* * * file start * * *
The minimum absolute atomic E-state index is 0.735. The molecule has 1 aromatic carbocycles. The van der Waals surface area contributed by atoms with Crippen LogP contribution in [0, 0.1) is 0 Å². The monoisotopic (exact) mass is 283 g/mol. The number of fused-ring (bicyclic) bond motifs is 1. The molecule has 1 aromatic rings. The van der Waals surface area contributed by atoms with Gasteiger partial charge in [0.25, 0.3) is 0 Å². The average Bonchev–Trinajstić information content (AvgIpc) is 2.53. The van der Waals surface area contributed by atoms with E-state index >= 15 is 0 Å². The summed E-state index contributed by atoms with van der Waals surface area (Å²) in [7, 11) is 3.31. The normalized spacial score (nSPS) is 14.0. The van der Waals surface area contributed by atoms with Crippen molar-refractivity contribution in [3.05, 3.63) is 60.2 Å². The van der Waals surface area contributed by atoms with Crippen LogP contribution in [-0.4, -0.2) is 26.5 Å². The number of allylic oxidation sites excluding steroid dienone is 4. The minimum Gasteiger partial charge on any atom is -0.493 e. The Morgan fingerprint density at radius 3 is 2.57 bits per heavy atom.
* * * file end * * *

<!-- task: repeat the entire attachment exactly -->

The minimum absolute atomic E-state index is 0.735. The molecule has 1 aromatic carbocycles. The van der Waals surface area contributed by atoms with Crippen LogP contribution in [0, 0.1) is 0 Å². The monoisotopic (exact) mass is 283 g/mol. The number of fused-ring (bicyclic) bond motifs is 1. The molecule has 1 aromatic rings. The van der Waals surface area contributed by atoms with Gasteiger partial charge in [0.25, 0.3) is 0 Å². The average Bonchev–Trinajstić information content (AvgIpc) is 2.53. The van der Waals surface area contributed by atoms with E-state index >= 15 is 0 Å². The summed E-state index contributed by atoms with van der Waals surface area (Å²) in [7, 11) is 3.31. The normalized spacial score (nSPS) is 14.0. The van der Waals surface area contributed by atoms with Crippen molar-refractivity contribution in [3.05, 3.63) is 60.2 Å². The van der Waals surface area contributed by atoms with Crippen LogP contribution in [-0.4, -0.2) is 26.5 Å². The number of allylic oxidation sites excluding steroid dienone is 4. The minimum Gasteiger partial charge on any atom is -0.493 e. The Morgan fingerprint density at radius 3 is 2.57 bits per heavy atom.